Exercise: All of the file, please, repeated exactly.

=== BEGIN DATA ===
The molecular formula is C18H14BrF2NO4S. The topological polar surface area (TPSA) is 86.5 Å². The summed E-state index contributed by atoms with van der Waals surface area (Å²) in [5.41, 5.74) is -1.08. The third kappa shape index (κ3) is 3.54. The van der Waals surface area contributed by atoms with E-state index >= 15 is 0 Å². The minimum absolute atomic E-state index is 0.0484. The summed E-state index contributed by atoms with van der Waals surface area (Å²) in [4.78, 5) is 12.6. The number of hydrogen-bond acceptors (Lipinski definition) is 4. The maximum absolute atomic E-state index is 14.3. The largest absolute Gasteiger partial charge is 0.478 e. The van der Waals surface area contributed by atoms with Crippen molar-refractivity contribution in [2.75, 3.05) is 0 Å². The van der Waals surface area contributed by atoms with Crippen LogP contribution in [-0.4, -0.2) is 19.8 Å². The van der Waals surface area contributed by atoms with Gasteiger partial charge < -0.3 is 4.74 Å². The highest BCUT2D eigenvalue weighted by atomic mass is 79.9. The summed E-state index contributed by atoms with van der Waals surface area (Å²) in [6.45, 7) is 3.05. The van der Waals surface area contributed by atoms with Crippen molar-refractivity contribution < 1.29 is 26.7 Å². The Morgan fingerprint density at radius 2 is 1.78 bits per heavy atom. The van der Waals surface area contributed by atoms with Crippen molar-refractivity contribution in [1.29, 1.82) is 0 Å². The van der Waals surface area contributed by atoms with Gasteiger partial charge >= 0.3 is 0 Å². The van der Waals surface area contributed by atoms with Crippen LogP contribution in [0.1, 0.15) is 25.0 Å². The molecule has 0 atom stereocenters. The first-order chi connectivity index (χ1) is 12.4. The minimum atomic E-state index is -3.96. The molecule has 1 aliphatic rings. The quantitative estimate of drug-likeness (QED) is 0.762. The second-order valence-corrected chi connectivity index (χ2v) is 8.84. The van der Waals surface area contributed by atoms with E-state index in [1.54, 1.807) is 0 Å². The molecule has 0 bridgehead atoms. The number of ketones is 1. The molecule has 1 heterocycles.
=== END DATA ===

The molecular formula is C18H14BrF2NO4S. The topological polar surface area (TPSA) is 86.5 Å². The summed E-state index contributed by atoms with van der Waals surface area (Å²) in [5.41, 5.74) is -1.08. The third kappa shape index (κ3) is 3.54. The van der Waals surface area contributed by atoms with E-state index >= 15 is 0 Å². The minimum absolute atomic E-state index is 0.0484. The summed E-state index contributed by atoms with van der Waals surface area (Å²) in [4.78, 5) is 12.6. The number of hydrogen-bond acceptors (Lipinski definition) is 4. The maximum absolute atomic E-state index is 14.3. The largest absolute Gasteiger partial charge is 0.478 e. The van der Waals surface area contributed by atoms with Crippen molar-refractivity contribution in [2.75, 3.05) is 0 Å². The van der Waals surface area contributed by atoms with Crippen LogP contribution in [-0.4, -0.2) is 19.8 Å². The van der Waals surface area contributed by atoms with Gasteiger partial charge < -0.3 is 4.74 Å². The highest BCUT2D eigenvalue weighted by atomic mass is 79.9. The summed E-state index contributed by atoms with van der Waals surface area (Å²) in [6.45, 7) is 3.05. The van der Waals surface area contributed by atoms with Crippen molar-refractivity contribution < 1.29 is 26.7 Å². The Morgan fingerprint density at radius 2 is 1.78 bits per heavy atom. The van der Waals surface area contributed by atoms with Crippen molar-refractivity contribution in [1.29, 1.82) is 0 Å². The van der Waals surface area contributed by atoms with Gasteiger partial charge >= 0.3 is 0 Å². The van der Waals surface area contributed by atoms with Crippen LogP contribution in [0.1, 0.15) is 25.0 Å². The molecule has 0 atom stereocenters. The first-order chi connectivity index (χ1) is 12.4. The minimum atomic E-state index is -3.96. The molecule has 1 aliphatic rings. The quantitative estimate of drug-likeness (QED) is 0.762. The second-order valence-corrected chi connectivity index (χ2v) is 8.84. The van der Waals surface area contributed by atoms with E-state index in [1.54, 1.807) is 0 Å². The molecule has 0 bridgehead atoms. The number of ketones is 1. The molecule has 1 heterocycles.